Repetition in "The Raven" is used to create a sense of dread more than anything, though it also gives the reader a glimpse into the psychology of the poem's speaker, who is a grief-stricken man obsessed both with the woman he has lost and the question of life after death.
Initially, the most obvious repetition in the poem is the speaker wondering about the cause of the rapping at his chamber door:
While I nodded, nearly napping, suddenly there came a tapping,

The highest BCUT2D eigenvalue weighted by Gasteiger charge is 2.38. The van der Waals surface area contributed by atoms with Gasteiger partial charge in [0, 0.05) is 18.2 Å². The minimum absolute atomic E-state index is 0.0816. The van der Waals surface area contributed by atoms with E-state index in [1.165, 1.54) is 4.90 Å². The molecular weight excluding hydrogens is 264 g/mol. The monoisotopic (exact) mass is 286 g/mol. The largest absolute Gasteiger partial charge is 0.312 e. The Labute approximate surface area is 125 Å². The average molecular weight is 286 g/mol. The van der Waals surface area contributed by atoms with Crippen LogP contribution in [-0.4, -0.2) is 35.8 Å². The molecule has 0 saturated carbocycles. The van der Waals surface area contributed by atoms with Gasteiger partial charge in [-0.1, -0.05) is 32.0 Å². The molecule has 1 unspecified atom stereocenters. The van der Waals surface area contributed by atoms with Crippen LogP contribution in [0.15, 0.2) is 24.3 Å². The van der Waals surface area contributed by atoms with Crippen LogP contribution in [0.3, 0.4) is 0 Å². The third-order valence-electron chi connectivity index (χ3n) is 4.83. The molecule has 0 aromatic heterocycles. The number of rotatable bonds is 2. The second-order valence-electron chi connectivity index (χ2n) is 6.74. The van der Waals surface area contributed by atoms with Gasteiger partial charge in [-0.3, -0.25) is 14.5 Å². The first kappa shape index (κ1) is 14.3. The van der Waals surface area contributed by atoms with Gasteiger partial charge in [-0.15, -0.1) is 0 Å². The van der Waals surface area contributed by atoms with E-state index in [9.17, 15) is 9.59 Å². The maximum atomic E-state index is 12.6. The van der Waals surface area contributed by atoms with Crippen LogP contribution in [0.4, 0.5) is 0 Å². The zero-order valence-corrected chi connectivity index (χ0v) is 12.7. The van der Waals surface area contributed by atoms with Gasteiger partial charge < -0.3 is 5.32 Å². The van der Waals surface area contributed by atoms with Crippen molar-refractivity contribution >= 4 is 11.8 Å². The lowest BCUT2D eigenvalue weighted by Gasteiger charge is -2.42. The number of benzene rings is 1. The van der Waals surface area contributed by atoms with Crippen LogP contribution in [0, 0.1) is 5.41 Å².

As of some one gently rapping, rapping at my chamber door.
“'Tis some visitor,” I muttered, “tapping at my chamber door—Only this and nothing more.”
Here, the speaker is trying to reassure himself that everything is okay. He is not convinced that this is true, and usually repeating a mantra or thought can have a calming effect. The speaker repeats this general line of thought throughout much of the first section of the poem before the raven itself starts chipping away at his fragile sense of security.
Another instance of...
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